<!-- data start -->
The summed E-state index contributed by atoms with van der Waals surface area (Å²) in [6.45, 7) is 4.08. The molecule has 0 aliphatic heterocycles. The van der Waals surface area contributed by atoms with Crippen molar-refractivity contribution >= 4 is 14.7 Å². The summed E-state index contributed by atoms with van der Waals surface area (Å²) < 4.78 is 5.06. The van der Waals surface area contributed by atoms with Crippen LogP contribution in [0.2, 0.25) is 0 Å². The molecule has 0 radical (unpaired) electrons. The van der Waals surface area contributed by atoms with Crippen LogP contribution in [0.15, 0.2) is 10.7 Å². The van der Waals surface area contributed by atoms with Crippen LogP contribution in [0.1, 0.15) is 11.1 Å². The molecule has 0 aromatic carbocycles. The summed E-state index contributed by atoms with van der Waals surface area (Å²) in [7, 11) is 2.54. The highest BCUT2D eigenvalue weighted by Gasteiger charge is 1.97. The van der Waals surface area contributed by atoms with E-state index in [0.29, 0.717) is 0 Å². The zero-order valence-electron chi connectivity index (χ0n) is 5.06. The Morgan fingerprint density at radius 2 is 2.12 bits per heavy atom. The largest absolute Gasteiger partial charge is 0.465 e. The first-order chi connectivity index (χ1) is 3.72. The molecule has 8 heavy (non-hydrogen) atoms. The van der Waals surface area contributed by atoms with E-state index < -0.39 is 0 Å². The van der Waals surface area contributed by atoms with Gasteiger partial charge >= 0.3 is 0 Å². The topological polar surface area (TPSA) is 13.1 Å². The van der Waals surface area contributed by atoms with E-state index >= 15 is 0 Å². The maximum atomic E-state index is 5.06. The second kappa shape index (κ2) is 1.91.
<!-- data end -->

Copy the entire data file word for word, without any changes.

The summed E-state index contributed by atoms with van der Waals surface area (Å²) in [6.45, 7) is 4.08. The molecule has 0 aliphatic heterocycles. The van der Waals surface area contributed by atoms with Crippen molar-refractivity contribution >= 4 is 14.7 Å². The summed E-state index contributed by atoms with van der Waals surface area (Å²) < 4.78 is 5.06. The van der Waals surface area contributed by atoms with Crippen LogP contribution in [0.2, 0.25) is 0 Å². The molecule has 0 radical (unpaired) electrons. The van der Waals surface area contributed by atoms with Crippen LogP contribution in [0.15, 0.2) is 10.7 Å². The van der Waals surface area contributed by atoms with Crippen LogP contribution in [0.1, 0.15) is 11.1 Å². The molecule has 0 aromatic carbocycles. The summed E-state index contributed by atoms with van der Waals surface area (Å²) in [7, 11) is 2.54. The highest BCUT2D eigenvalue weighted by Gasteiger charge is 1.97. The van der Waals surface area contributed by atoms with E-state index in [0.29, 0.717) is 0 Å². The zero-order valence-electron chi connectivity index (χ0n) is 5.06. The Morgan fingerprint density at radius 2 is 2.12 bits per heavy atom. The largest absolute Gasteiger partial charge is 0.465 e. The first-order chi connectivity index (χ1) is 3.72. The molecule has 8 heavy (non-hydrogen) atoms. The van der Waals surface area contributed by atoms with E-state index < -0.39 is 0 Å². The van der Waals surface area contributed by atoms with Gasteiger partial charge >= 0.3 is 0 Å². The topological polar surface area (TPSA) is 13.1 Å². The van der Waals surface area contributed by atoms with E-state index >= 15 is 0 Å². The maximum atomic E-state index is 5.06. The second kappa shape index (κ2) is 1.91.